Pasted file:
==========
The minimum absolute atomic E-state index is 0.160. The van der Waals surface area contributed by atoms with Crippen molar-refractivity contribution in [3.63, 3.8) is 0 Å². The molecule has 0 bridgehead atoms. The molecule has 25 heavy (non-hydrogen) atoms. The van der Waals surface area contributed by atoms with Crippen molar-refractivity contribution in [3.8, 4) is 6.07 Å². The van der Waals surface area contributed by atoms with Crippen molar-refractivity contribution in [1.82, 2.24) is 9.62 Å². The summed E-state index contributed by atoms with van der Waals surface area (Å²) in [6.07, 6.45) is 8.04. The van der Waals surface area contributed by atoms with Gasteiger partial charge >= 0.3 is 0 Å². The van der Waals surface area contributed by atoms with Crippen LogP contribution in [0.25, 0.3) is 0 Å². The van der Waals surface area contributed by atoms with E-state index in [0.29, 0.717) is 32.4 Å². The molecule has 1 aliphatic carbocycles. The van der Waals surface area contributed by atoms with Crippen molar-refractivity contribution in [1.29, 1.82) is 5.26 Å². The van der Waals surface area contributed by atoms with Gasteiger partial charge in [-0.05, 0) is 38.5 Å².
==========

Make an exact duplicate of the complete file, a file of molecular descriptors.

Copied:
The minimum absolute atomic E-state index is 0.160. The van der Waals surface area contributed by atoms with Crippen molar-refractivity contribution in [3.63, 3.8) is 0 Å². The molecule has 0 bridgehead atoms. The molecule has 25 heavy (non-hydrogen) atoms. The van der Waals surface area contributed by atoms with Crippen molar-refractivity contribution in [3.8, 4) is 6.07 Å². The van der Waals surface area contributed by atoms with Crippen molar-refractivity contribution in [1.82, 2.24) is 9.62 Å². The summed E-state index contributed by atoms with van der Waals surface area (Å²) in [6.07, 6.45) is 8.04. The van der Waals surface area contributed by atoms with Gasteiger partial charge >= 0.3 is 0 Å². The van der Waals surface area contributed by atoms with Crippen LogP contribution in [0.25, 0.3) is 0 Å². The van der Waals surface area contributed by atoms with E-state index in [0.29, 0.717) is 32.4 Å². The molecule has 1 aliphatic carbocycles. The van der Waals surface area contributed by atoms with Crippen molar-refractivity contribution in [1.29, 1.82) is 5.26 Å². The van der Waals surface area contributed by atoms with Gasteiger partial charge in [-0.05, 0) is 38.5 Å².